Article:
Lip service to transparency: Free Press fails to disclose direct lobbying

Mike Riggs Contributor
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This is the first piece in a two-part series

“Paying lip service to transparency and being transparent are two different things,” said Josh Silver in June after the Wall Street Journal published reports about “a series of secret meetings … between the Federal Communications Commission and top industry lobbyists.”

A proponent of net neutrality and director of the media reform nonprofit Free Press, Silver has lit into the FCC numerous times for its off-the-record meetings with telecommunications companies, all of which are fighting the net neutrality policies being pushed by Free Press.

“It is deeply disturbing that the FCC’s Chief of Staff is not only meeting exclusively with industry representatives on the future of the Internet but when faced with criticism,” Silver said, “he is also making weak excuses for the agency’s behavior alongside vague promises to include others somewhere down the road.”

Actually, the FCC held a number of “secret meetings” with net neutrality proponents. In fact, the “others” were — and most likely still are — members of Free Press’s lobbying arm.

But you wouldn’t know this from looking at Free Press’s Lobbying Disclosure Act filings.

Under the Lobbying Disclosure Act, direct lobbying is defined as “any oral or written communication (including an electronic communication) to a covered executive branch official or a covered legislative branch official” made with regards to “the formulation, modification, or adoption of a Federal rule, regulation, Executive order, or any other program, policy, or position of the United States Government.”

Free Press’s LDA filings mention only one instance of direct lobbying of the FCC: Free Press’s Joseph Torres, who met with FCC staffers during the 4th quarter of 2009.

But according to ex parte data (documentation of an argument or policy proposal made to the FCC absent another party, i.e., in private) obtained by The Daily Caller, as well as data from the FCC’s visitor logs, multiple employees of the Free Press Action Fund have lobbied FCC staffers on net neutrality regulations more than two dozen times since January 2009:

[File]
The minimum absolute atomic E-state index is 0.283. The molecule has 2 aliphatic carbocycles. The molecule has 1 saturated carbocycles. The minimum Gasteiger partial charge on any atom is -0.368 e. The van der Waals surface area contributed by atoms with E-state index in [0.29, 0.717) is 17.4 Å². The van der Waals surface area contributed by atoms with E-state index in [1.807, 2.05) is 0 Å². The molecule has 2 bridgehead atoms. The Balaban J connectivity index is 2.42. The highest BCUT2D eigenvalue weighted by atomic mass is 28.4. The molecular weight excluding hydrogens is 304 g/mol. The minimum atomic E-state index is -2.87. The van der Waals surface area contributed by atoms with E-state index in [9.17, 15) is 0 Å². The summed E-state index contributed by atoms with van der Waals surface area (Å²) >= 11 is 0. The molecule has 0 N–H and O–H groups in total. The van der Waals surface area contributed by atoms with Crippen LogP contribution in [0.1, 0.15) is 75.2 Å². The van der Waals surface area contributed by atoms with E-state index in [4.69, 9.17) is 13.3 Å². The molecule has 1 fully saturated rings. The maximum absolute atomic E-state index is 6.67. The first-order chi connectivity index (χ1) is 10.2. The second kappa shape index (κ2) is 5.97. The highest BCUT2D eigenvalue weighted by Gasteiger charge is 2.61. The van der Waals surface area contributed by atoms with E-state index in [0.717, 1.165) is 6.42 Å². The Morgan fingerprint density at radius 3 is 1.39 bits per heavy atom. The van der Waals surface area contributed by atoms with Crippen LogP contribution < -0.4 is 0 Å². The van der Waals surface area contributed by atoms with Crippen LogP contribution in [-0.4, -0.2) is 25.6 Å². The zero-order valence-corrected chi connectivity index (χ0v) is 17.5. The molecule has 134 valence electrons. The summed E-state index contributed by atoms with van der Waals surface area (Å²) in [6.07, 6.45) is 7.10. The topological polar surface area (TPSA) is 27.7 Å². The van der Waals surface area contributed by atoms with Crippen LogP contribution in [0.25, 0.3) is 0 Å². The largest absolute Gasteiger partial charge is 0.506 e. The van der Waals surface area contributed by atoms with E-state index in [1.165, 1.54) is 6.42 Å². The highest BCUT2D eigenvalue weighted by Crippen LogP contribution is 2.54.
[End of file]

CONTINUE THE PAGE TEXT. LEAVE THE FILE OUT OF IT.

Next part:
• On February 18, 2010, Free Press policy advisor Chris Riley and Free Press legal advisor Aparna Sridhar met with FCC Chairman Julius Genachowski’s Legal Advisor, David Goldman, to discuss net neutrality.
  • On February 3, 2010, Chris Riley of Free Press participated in two meetings with FCC staff.
  • On January 29, 2010, Ben Scott of Free Press met with Blair Levin of the FCC’s National Broadband Task Force.
  • On January 22, 2010, Ben Scott of Free Press met with Genachowski and four of the Chairman’s advisors.
  • On January 12, 2010, Chris Riley met with Paul de Sa, Chief of the Office of Strategic Planning and Policy Analysis.

In addition to ex parte filings, the FCC’s visitors logs reveal that Free Press Action Fund staffers Ben Scott, Coriell Wright, Derek Turner, and Adam Lynn visited the FCC on 29 separate dates between February 2009 and October 2009:

Feb. 3, 2009: Ben Scott, Derek Turner
Feb. 5, 2009: Coriell Wright
Feb. 6, 2009: Derek Turner
Feb. 26, 2009: Ben Scott
Feb. 27, 2009: Coriell Wright
March 5, 2009: Ben Scott, Derek Turner
March 9, 2009: Ben Scott, Derek Turner
March 26, 2009: Coriell Wright
May 12, 2009: Coriell Wright
June 1, 2009: Ben Scott
June 11, 2009: Coriell Wright
July 2, 2009: Ben Scott
July 20, 2009: Ben Scott
July 24, 2009: Ben Scott
July 28, 2009: Ben Scott, Derek Turner
July 30, 2009: Adam Lynn
Aug. 8, 2009: Coriell Wright
Aug. 10, 2009: Ben Scott, Derek Turner
Aug. 12, 2009: Coriell Wright
Aug. 13, 2009 Coriell Wright
Aug. 20, 2009: Ben Scott, Derek Turner, Coriell Wright
Aug. 27, 2009: Ben Scott, Coriell Wright
Aug. 28, 2009: Ben Scott
Sept. 8, 2009: Ben Scott
Sept. 15, 2009: Ben Scott, Derek Turner
Sept. 16, 2009: (two visits) Ben Scott
Sept. 24, 2009: Ben Scott
Sept. 25, 2009: Ben Scott
Oct. 22, 2009: Adam Lynn

Not one of these meetings made it onto Free Press’s quarterly LDA reports, though the discussions likely involved more than a recap of the day’s weather.
Last week, the FCC canceled its off-the-record meetings with telecommunications representatives in the wake of reports that Verizon and Google had met without the FCC to discuss net neutrality.

Free Press’s response?

“We welcome the FCC’s decision to end its backroom meetings….We’re relieved to see that the FCC apparently now finds dangerous side deals from companies like Verizon and Google to be distasteful and unproductive.”

Talk about lip service to transparency.

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